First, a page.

When I first met the cat, she was hiding in the foliage of that horrible maple sapling.
My yard is full of attempts at maple trees. I don’t know where the original maple tree grew here, long before we moved in, but there must have been one. By the time we got here, there were two little maple saplings springing up too close to the porch, mixed in with the hiding trees. There are tiny maple shoots the size of bushes all around the property. We mow them. We weed whack them. We remove their limbs with hand saws. But they always grow back. The most irritating maple sapling is sprouting from the concrete steps of my back porch, ruining a perfectly good planter. That mud is too shady to grow anything in. Now, something was hiding there, rustling the leaves, making quite a noise.
I was afraid it would bite me, so I kept my distance. I couldn’t quite see what it was, except that it was about the size of a raccoon. I don’t want to startle a raccoon.
Next morning, I saw the cat.
LaBelle is as infested with stray cats as my yard is infested with maple saplings. Elderly shut-ins leave great big salad bowls of cat food on their porches to attract them the way other people leave out seed for the songbirds. The cats are fearless, to an irritating degree. We’ve had cats come in the window, more than once. In the winter they take refuge in the basement, coming in through the old coal chute window that the landlord keeps meaning to nail shut. If we don’t keep the basement door closed at all times, they come in to visit the kitchen. I don’t mind them, unless they bite.
This cat was hiding in the gap under my back porch. There’s a weird place where the porch juts out at a funny angle, like a stage for a dancer; the nook this makes is where I keep my compost heap. Under the porch is a big gap that goes down to the foundation to the house, and a door to the basement that is nailed shut. When the landlord bought the house and brought it up to code, he nailed a big piece of plywood over the front of the porch so that nothing could get into the gap, but the plywood fell off and he never got around to replacing it. That’s where the cat was hiding when I came out to water the potatoes.
She looked at me, cautious, vulnerable, not at all like a bold LaBelle stray.
“It’s okay,” I said. “I like cats. Nice to meet you.”
She padded out of her refuge, keeping me at a distance, and slunk around the side of the house.
I don’t know why I immediately decided that the cat was a she. She was a warm amber marmalade cat. Something like eighty percent of marmalade cats are boys. It just came to me that she was a girl cat, lost and traumatized by LaBelle like I am. I named her Jeanne D’Arc, thinking it might give her some confidence.
The next morning, as I was adding last night’s coffee grounds to the compost heap, Jeanne peeked at me from her hiding place. She was all the way back against that unusable basement door. I tried to speak gently to her, but she was having none of it. I kept talking until she bolted out of sight once again.
Yesterday, I found that there were groundhogs at the community garden two blocks away. The boisterous man next door said there was a whole family of the beasts under his back steps– they were the reasons his two sleek pit bulls were madly tearing around the small yard. They couldn’t quite get their noses under the steps. I wished they had; the groundhogs had eaten the lettuce I was growing for the guinea pig, and taken a big bite out of one of the brand new cauliflower seedlings. This has been quite the year for groundhogs. I see them bumbling around the vacant lots, or lying dead on the narrow one-way roads.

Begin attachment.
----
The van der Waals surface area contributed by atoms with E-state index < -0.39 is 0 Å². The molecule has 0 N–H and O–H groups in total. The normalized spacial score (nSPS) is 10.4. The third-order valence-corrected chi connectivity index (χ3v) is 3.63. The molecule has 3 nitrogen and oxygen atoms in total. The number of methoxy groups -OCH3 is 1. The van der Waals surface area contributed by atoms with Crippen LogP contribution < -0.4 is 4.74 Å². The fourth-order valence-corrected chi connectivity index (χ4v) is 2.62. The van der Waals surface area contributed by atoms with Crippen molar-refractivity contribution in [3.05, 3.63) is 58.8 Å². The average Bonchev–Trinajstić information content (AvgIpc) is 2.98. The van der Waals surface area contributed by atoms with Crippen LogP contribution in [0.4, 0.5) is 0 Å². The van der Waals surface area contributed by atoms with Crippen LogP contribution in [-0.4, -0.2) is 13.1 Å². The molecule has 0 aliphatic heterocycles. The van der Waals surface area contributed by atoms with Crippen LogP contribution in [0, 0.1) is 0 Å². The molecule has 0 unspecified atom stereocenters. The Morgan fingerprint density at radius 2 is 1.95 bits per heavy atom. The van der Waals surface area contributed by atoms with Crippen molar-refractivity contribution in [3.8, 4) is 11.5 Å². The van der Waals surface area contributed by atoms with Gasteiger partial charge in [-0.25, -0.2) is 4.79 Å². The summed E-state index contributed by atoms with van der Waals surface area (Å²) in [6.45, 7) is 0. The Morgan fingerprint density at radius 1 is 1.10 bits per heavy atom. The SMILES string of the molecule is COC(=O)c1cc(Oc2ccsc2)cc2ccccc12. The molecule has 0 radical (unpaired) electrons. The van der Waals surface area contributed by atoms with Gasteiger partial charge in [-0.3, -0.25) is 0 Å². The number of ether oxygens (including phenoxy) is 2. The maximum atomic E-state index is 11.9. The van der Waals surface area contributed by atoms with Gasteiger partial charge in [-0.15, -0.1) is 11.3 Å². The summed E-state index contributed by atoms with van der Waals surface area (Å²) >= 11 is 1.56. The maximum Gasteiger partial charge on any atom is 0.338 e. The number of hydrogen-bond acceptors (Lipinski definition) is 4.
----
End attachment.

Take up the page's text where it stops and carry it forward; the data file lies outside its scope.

I hate groundhogs. They will decimate a garden in one night. They are never not hungry and you can’t fence them out. At our old house, bordering a strip of woods, our garden was under constant attack from the vermin. They didn’t respond to sudsy ammonia and they didn’t shy away when I ran at them with my shovel. I’ve learned that the only tactic when battling a groundhog is retreat. I dug up the broccoli and cauliflower seedlings, carried them two blocks to my house, and re-planted them in the backyard garden patch. I watered them well to help them overcome transplant shock. And then I stayed in the yard, puttering and weeding and talking to the plants, until twilight.
It was then that Jeanne came out of her hiding place under the porch.
I went very still and said nothing.
She didn’t cringe from me, but she didn’t approach either. She only padded across the yard to the alley, and disappeared.
The next morning, the groundhogs had munched another community gardener’s lettuce. I hoped the dogs next door would find a way under the steps. I will stick to planting tomatoes and zucchini, which groundhogs don’t like, in my raised bed. But my backyard patch was happily untouched. The broccoli and cauliflower had survived the night. They were standing strong.
I started to wonder why the groundhogs were leaving my yard alone, when they were tormenting the other parts of LaBelle. And then I remembered Jeanne.
I went inside to do some internet research. Yes, groundhogs are afraid of cats. The sight of a cat and the smell of their litter repels them. Jeanne was a guardian. She was protecting my yard from the invading hordes, just by taking refuge there.
I’ll bring a can of fish outside in case I see her again.
Mary Pezzulo is the author of Meditations on the Way of the Cross, The Sorrows and Joys of Mary, and Stumbling into Grace: How We Meet God in Tiny Works of Mercy.